They just tried to get me!
Scams are still happening!!
This burns me up. I’ve been writing about scams against those in the speaking world for almost a decade. And wouldn’t you know, I received the same exact scam message again asking me to speak.
The names of the supposed church and fake pastor have changed but you’ll notice the pitch is pretty much word for word the same as it has always been (see this post).
This is the definition of pure evil. Using the Word of God to trick people out of their money is unconscionable.
“But they don’t ask for money in this email,” you may be thinking. They don’t. They hook you and then tell you because the event is so close and you’re international, they need you to send them a fee so they can expedite it all for you – typically in the $800 – $1200 – $3600 range to get your “necessary” paperwork filed. Oh yes … the fees escalate. They try to get you to give money for different fees. But there is no such paperwork needed to speak abroad, no event, and by the time the speaker realizes they’ve been tricked, they’re out hundreds or thousands of dollars.
Here’s the exact body of the message, copied and pasted exactly as it was sent, including the email address from the scammer.
From: Revd Baxter Adamson <[email protected]>
Subject: Booking you as a speaker!!!
Greetings in the name of our Lord and Savior Jesus Christ Felicia, I am Revd Baxter Adamson, presiding minister of the St Clement’s Church,London,United Kingdom. We are pleased to inform you that we would like to engage you for a speaking event here in London at the Church conference coming up on the 15th, 16th & 17th of April 2020. The conference is tagged: ‘Think Big. Start Small’.
Please we would like you to convey to us your availability for one of the dates as it can fit in your schedule.
Also, please we would as well appreciate if you get back in-touch with us in ample time so we can start corresponding the details.
Thank you and expecting to hear from you soon.
Peace & Kindness,
Revd Baxter Adamson
St Clement’s Church
27 Clements Ln
CHURCH WEBSITE: CURRENTLY UNDER CONSTRUCTION!
1 John 1:9 (KJV)
If we confess our sins, he is faithful and just to forgive us our sins, and to cleanse us from all unrighteousness.
Looks like this scammer is going to have some sins to be forgiven.
But Then He Responded – And Admitted This!
I couldn’t help myself — I replied to him with a link to the blog post I shared above. (I know that was a mistake because he now has my email address, when before the only way he could contact me was through my Contact Form, but if he subscribed to my list, he could get my email that way, so … whatever!) And HE RESPONDED! Check this out… he admitted he’s trying to get people to “fall for it:”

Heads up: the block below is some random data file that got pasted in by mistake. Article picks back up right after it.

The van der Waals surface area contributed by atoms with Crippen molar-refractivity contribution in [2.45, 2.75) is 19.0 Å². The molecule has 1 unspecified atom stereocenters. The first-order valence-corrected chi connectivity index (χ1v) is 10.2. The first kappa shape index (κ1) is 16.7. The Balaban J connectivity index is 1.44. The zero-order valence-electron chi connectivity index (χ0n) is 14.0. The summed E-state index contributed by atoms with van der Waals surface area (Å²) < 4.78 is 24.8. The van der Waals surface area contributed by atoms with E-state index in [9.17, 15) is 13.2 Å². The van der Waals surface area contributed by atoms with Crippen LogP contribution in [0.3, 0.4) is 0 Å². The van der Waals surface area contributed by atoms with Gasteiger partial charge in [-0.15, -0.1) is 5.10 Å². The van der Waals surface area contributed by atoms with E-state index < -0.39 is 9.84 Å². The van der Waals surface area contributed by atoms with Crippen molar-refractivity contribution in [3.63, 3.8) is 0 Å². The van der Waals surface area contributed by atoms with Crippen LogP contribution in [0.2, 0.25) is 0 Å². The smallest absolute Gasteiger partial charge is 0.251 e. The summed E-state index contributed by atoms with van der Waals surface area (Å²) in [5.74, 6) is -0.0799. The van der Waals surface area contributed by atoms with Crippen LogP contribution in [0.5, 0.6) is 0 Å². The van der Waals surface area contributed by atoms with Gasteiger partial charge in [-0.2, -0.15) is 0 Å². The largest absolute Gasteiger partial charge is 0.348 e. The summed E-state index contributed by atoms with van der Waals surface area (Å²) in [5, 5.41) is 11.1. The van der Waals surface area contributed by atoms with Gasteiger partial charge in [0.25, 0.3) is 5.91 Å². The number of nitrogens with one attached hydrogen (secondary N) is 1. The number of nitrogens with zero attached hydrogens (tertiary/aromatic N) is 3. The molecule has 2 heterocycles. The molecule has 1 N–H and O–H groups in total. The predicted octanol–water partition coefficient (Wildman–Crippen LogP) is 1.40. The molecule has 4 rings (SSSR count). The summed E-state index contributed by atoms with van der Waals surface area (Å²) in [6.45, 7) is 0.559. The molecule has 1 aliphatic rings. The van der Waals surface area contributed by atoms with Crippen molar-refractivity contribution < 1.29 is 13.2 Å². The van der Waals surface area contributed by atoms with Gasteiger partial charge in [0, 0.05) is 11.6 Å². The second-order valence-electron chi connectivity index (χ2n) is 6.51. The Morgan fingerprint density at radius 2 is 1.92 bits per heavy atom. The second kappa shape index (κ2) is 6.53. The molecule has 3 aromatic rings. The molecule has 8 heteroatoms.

Thanks, I’ll check it out. lol, they are many not only yours so who will fall for it will surely fall don’t think because you know everyone knows
And then he sent a SECOND reply:
Or do you think all other speakers check your broken link?Go to google you find alot of links and still not all speakers know about your kink any shame on you
I mean… can you imagine?? And there are still typos and poor grammar in the responses. Plus my link isn’t broken. Needless to say, I did not engage any further.
Sharing Saved Someone … Maybe Just Like You
Almost immediately I shared the info in this post far and wide on social media, hoping to help other speakers not be tricked, like many have been. And I’ve already learned of an excellent outcome from sharing!
Yesterday I received a connection request on LinkedIn from a speaker colleague in Canada who was contacted by the same scammer and because he found my post by searching online, he was spared the stress, hassle, and aggravation — and possible loss of money – of finding out it was a scam the hard way. He mentioned he had his doubts to begin with, and then he did his homework. He was grateful for the validation of his instincts, and now I have a new friend in Canada who’s promised to treat me to a great Canadian whiskey if ever I’m in his neck of the woods.
The reason I continue to share these as they come to my attention is that they help other speakers. On past posts, you can see comments spanning several years because through the magic of the internet, as long as my website is active, speakers can find my posts and they are saved from the headaches and hassles, too.
How Could Anyone Fall For That?
One of the places I posted this warning was in the National Speakers Association Facebook Group, where there are more than 25,000 members of the group, ranging from people who have been speaking for decades professionally (like I have) all the way down to those who have never spoken on a stage but would like to, and everyone in between. I knew I was going to get some blow back from some of the snootier self-righteous “seasoned” speakers and sure enough I did. I received comments like,